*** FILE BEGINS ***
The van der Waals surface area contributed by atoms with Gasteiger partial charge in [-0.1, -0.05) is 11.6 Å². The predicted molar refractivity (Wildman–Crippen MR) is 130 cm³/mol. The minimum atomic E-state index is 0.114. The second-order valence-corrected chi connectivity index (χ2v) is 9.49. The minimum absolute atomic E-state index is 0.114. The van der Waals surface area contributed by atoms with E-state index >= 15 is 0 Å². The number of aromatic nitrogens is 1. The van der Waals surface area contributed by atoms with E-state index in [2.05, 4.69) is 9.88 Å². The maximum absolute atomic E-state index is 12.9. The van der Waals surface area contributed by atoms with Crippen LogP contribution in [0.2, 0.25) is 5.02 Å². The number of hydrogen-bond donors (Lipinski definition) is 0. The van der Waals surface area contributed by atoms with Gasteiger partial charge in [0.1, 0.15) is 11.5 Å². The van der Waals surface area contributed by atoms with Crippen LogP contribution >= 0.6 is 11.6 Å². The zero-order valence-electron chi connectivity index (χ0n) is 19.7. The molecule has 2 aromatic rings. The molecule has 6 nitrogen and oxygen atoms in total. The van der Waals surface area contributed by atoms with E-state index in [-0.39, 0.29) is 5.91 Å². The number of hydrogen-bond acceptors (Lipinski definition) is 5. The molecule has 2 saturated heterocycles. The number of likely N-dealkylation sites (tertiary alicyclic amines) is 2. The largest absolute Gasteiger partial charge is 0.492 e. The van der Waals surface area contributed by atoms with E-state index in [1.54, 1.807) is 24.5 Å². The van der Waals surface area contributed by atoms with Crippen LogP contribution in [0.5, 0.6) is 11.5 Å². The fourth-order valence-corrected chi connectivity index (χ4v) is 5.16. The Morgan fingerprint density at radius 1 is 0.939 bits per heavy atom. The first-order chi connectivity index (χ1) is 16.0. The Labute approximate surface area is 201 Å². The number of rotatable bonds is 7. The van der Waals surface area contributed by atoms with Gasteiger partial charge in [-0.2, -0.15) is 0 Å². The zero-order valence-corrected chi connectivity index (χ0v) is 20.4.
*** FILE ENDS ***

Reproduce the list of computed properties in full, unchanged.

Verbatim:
The van der Waals surface area contributed by atoms with Gasteiger partial charge in [-0.1, -0.05) is 11.6 Å². The predicted molar refractivity (Wildman–Crippen MR) is 130 cm³/mol. The minimum atomic E-state index is 0.114. The second-order valence-corrected chi connectivity index (χ2v) is 9.49. The minimum absolute atomic E-state index is 0.114. The van der Waals surface area contributed by atoms with E-state index >= 15 is 0 Å². The number of aromatic nitrogens is 1. The van der Waals surface area contributed by atoms with E-state index in [2.05, 4.69) is 9.88 Å². The maximum absolute atomic E-state index is 12.9. The van der Waals surface area contributed by atoms with Crippen LogP contribution in [0.2, 0.25) is 5.02 Å². The number of hydrogen-bond donors (Lipinski definition) is 0. The van der Waals surface area contributed by atoms with Gasteiger partial charge in [0.1, 0.15) is 11.5 Å². The van der Waals surface area contributed by atoms with Crippen LogP contribution >= 0.6 is 11.6 Å². The zero-order valence-electron chi connectivity index (χ0n) is 19.7. The molecule has 2 aromatic rings. The molecule has 6 nitrogen and oxygen atoms in total. The van der Waals surface area contributed by atoms with E-state index in [-0.39, 0.29) is 5.91 Å². The number of hydrogen-bond acceptors (Lipinski definition) is 5. The molecule has 2 saturated heterocycles. The number of likely N-dealkylation sites (tertiary alicyclic amines) is 2. The largest absolute Gasteiger partial charge is 0.492 e. The van der Waals surface area contributed by atoms with E-state index in [1.54, 1.807) is 24.5 Å². The van der Waals surface area contributed by atoms with Crippen LogP contribution in [0.5, 0.6) is 11.5 Å². The fourth-order valence-corrected chi connectivity index (χ4v) is 5.16. The Morgan fingerprint density at radius 1 is 0.939 bits per heavy atom. The first-order chi connectivity index (χ1) is 16.0. The Labute approximate surface area is 201 Å². The number of rotatable bonds is 7. The van der Waals surface area contributed by atoms with Gasteiger partial charge in [-0.2, -0.15) is 0 Å². The zero-order valence-corrected chi connectivity index (χ0v) is 20.4.